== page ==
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Punter Pressley Harvin III is a big presence in NFL draft

It wasn't just Pressley Harvin III's powerful right leg that NFL scouts wanted to see at Georgia Tech's pro day.

They had to get a look at this plump punter's robust right arm, too.

“I had a feeling it was going to come up,” said Harvin, the 2020 Ray Guy Award winner as the top punter in college football. “That's another attribute I can bring to the table.”

FILE - In this March 16, 2021, file photo, Georgia Tech punter Pressley Harvin III punts the ball during the school's Pro Day football workout for NFL scouts in Atlanta. NFL scouts who gathered for Georgia Tech’s pro day didn’t just want to see 263-pound punter Pressley Harvin boot the ball a mile. They also asked him to throw some passes, and he dazzled them with his arm, too. (AP PhotoBrynn Anderson, File)

Harvin, who packs 263 pounds on his 6-foot frame, set school and ACC single-season records last year with a 48-yard net punting average. He can throw the football just as far and as accurately as he can punt it.

His 43-yard dime to Nathan Cottrell on a fake punt helped the Yellow Jackets beat Miami in 2019. He heaved the pass from his 48 and Cottrell caught it in stride at the Hurricanes 9 before tumbling into the end zone.

“I've always been humble with it because I've never been a cocky guy,” Harvin said. "But just being able to be versatile at punter is a thing that a lot of teams don't have, and I'm thankful to be able to do it here at Georgia Tech these last four years.

FILE - In this Oct. 14, 2017, file photo, Georgia Tech punter Pressley Harvin III (27) kicks the ball as Miami linebacker Zach McCloud (53) attempts to block during the second half of an NCAA college football game in Miami Gardens, Fla. Harvin, who packs 263 pounds on his 6-foot frame, set school and ACC single-season records last year with a 48-yard net punting average. He can throw the football just as far and as accurately as he can punt it. (AP PhotoWilfredo Lee, File)

“And you know, one of my favorite moments was throwing that touchdown against Miami. That's one of the remarkable things that I can do instead of the ball just hitting my foot, and I try to help the team out in any type of way I can.”

Yellow Jackets coach Geoff Collins said Harvin's versatility made both his offense and defense more potent.

“The biggest thing is he can just flip the field,” Collins said. “And there's the threat of a fake every single time we go to a special teams play. That's another dimension that Pressley was able to bring us.”

Harvin can relate to Denver Broncos kicker Brandon McManus, who despises being called a kicker because he figures he's really just a superb athlete who happens to be great at putting footballs through goal posts.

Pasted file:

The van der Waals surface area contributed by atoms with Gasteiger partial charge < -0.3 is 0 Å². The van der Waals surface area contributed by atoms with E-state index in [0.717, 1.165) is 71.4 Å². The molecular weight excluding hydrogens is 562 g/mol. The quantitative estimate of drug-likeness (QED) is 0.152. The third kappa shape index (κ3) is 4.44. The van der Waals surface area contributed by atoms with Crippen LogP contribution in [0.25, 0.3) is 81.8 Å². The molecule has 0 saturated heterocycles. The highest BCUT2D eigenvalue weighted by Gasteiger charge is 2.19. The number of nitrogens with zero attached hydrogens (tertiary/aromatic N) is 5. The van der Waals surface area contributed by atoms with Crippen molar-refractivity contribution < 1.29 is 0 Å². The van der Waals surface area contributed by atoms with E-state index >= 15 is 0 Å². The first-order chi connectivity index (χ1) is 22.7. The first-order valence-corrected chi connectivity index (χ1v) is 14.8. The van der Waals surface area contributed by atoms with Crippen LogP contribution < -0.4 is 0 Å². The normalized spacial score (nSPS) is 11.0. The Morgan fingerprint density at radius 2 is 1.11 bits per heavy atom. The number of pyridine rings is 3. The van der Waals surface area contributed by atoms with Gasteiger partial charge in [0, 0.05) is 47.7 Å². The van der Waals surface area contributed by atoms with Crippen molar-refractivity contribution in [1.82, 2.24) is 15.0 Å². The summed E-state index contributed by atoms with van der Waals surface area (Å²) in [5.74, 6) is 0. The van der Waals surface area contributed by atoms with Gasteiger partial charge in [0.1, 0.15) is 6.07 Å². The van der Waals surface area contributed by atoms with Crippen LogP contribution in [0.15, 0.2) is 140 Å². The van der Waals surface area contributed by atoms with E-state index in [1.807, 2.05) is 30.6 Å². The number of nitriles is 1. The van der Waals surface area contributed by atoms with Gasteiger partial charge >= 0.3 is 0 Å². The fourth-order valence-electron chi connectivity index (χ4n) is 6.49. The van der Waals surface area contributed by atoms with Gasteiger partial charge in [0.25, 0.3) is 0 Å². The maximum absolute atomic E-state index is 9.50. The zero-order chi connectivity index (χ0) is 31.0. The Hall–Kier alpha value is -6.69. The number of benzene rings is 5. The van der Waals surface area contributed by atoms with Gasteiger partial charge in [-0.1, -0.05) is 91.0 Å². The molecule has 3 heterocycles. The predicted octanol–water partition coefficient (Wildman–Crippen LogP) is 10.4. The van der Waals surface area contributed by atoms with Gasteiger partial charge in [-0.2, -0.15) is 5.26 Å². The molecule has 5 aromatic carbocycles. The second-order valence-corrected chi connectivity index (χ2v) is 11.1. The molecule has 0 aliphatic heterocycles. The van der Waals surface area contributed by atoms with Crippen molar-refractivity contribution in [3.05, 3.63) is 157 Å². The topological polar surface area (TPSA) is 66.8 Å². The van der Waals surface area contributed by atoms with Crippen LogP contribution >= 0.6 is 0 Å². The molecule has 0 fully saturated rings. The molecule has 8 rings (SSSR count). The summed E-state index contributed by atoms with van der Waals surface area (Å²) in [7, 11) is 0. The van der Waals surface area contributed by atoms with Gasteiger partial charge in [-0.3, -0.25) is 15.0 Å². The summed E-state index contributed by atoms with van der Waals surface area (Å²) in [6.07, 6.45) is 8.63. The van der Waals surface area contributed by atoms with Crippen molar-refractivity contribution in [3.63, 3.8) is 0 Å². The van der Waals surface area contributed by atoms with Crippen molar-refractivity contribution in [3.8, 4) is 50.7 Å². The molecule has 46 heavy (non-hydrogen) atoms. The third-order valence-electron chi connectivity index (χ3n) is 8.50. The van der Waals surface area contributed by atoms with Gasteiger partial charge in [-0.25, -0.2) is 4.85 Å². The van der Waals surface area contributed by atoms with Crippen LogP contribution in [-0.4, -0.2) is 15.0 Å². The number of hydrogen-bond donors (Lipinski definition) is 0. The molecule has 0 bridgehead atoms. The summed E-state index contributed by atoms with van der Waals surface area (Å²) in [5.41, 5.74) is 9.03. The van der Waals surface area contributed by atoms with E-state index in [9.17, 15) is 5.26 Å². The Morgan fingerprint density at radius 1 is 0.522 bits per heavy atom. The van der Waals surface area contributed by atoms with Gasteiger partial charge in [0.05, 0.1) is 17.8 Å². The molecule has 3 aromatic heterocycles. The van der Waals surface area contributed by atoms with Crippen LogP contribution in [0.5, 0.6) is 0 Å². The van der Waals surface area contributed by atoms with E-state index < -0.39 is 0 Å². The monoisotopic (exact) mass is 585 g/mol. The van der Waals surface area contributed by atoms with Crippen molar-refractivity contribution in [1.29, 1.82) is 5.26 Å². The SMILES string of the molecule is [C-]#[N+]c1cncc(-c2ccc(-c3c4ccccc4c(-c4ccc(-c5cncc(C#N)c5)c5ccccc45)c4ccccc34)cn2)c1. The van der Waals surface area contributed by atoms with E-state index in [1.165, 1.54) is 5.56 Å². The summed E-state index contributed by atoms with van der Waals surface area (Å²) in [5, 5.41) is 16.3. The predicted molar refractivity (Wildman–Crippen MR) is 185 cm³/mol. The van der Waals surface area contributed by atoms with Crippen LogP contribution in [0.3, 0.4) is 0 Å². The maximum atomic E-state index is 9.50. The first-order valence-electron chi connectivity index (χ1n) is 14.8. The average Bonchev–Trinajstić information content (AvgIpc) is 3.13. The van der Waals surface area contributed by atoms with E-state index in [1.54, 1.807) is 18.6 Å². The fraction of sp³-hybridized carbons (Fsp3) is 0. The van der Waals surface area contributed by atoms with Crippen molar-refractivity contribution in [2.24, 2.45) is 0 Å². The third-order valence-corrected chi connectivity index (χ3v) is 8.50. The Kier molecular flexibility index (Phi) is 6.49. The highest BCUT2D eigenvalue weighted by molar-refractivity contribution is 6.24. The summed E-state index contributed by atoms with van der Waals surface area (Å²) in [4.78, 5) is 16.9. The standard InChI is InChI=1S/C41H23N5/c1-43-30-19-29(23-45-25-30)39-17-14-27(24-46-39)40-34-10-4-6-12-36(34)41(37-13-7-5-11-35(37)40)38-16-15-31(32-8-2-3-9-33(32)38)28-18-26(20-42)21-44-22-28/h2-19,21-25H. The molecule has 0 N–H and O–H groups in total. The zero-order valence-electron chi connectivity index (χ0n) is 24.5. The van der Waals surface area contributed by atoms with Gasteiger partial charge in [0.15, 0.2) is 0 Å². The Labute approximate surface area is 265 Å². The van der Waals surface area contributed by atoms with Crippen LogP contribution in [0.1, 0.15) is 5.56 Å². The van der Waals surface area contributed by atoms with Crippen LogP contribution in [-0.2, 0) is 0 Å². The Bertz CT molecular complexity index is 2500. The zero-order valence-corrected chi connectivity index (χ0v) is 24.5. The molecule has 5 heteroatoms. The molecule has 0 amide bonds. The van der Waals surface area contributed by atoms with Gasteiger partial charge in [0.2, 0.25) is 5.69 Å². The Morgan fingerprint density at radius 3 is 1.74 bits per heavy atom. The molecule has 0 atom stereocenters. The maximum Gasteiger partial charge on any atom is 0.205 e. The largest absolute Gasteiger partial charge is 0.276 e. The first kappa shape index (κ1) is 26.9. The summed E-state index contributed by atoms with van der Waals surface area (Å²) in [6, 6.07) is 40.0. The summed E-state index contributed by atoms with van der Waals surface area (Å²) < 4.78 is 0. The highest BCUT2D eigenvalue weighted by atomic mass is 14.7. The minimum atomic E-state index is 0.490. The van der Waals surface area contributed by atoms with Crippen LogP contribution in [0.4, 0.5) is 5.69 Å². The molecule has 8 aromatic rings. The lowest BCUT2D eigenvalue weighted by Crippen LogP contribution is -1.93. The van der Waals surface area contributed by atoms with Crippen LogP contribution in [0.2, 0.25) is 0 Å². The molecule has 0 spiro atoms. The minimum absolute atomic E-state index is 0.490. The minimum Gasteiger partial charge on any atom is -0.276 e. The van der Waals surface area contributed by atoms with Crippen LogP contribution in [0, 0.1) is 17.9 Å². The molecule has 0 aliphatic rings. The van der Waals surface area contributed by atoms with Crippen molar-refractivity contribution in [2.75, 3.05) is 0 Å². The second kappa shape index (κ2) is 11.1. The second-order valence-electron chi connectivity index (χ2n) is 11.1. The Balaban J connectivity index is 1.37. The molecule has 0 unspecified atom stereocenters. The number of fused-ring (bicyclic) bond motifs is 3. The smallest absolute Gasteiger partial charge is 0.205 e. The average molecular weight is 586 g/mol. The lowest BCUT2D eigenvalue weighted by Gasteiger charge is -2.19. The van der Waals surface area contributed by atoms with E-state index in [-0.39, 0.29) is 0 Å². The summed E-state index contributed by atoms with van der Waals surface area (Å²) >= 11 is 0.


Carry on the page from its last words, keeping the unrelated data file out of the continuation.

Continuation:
In Harvin's case, he doesn't want to be pigeonholed as a prototypical punter.

“We have this thing called, ‘punters are people, too,’” Harvin said. "And it's more than just being a punter because I can contribute to the team on more than just fourth down. Whether it's on the field or off. And you have to still be athletic to do it at this level as well as the NFL level.

“You know, I would like to put myself on a depth chart at an ‘ATH’ instead, for sure,” Harvin added, using the nomenclature for all-round ‘athlete.’

Foul weather in Atlanta threatened to keep Harvin from putting on a show for scouts at his pro day last month, but he used the conditions as another chance to prove he's NFL ready.

“I wish it was 75 degrees and sunny but for the circumstances and what the conditions were, it was definitely a good day," Harvin said.

He delighted scouts with his directional punting, his stamina and his ability to play through the cold conditions like he's sure to face in the NFL.

“I knew the directional was going to be one of the most important parts of it because that's what gets you paid in the NFL,” Harvin said. “And what keeps you on teams is: ‘Can you place the ball in this one position that we need you to in order to take the returner out of the game?’

“Yeah, the ball definitely flew real good today.”

Off his right foot and out of his right arm.

Harvin also showed off the results of his rigorous training that's allowed him to drop 20 pounds from the 283 he played at his senior season.

“The weight I'm at today, I feel a lot more comfortable with,” Harvin said. "I played at that my freshman and sophomore years, but I had more body fat than I do now. I've got a lot more lean mass on me now, a lot more muscle.

“And that's the biggest part is you don't want to lose explosiveness, but how can you transfer bad weight to good weight and be able to help you out a little bit more?”

Collins figures some NFL team is in for a treat when Harvin shows up at its facility this spring.

“Pressley is a major talent,” Collins said. “Then you add his work ethic. Then you add his focus. Then you add his just wanting to be a really good teammate, help the team out any way he can. That's what makes him so special."

Yellow Jackets speedy wideout and gunner Josh Blancato said whichever NFL team takes a chance on Harvin will find they're not only getting a big-time punter but a consummate teammate and a natural-born leader.

“He's going to play his hardest every time he goes out there, and he's going to put on a show for everybody," Blancato said. "But all around, he's the best teammate you can have. He's always going to support you, always going to love you, always going to push you to be better. He's a good dude. I'm excited for his future."

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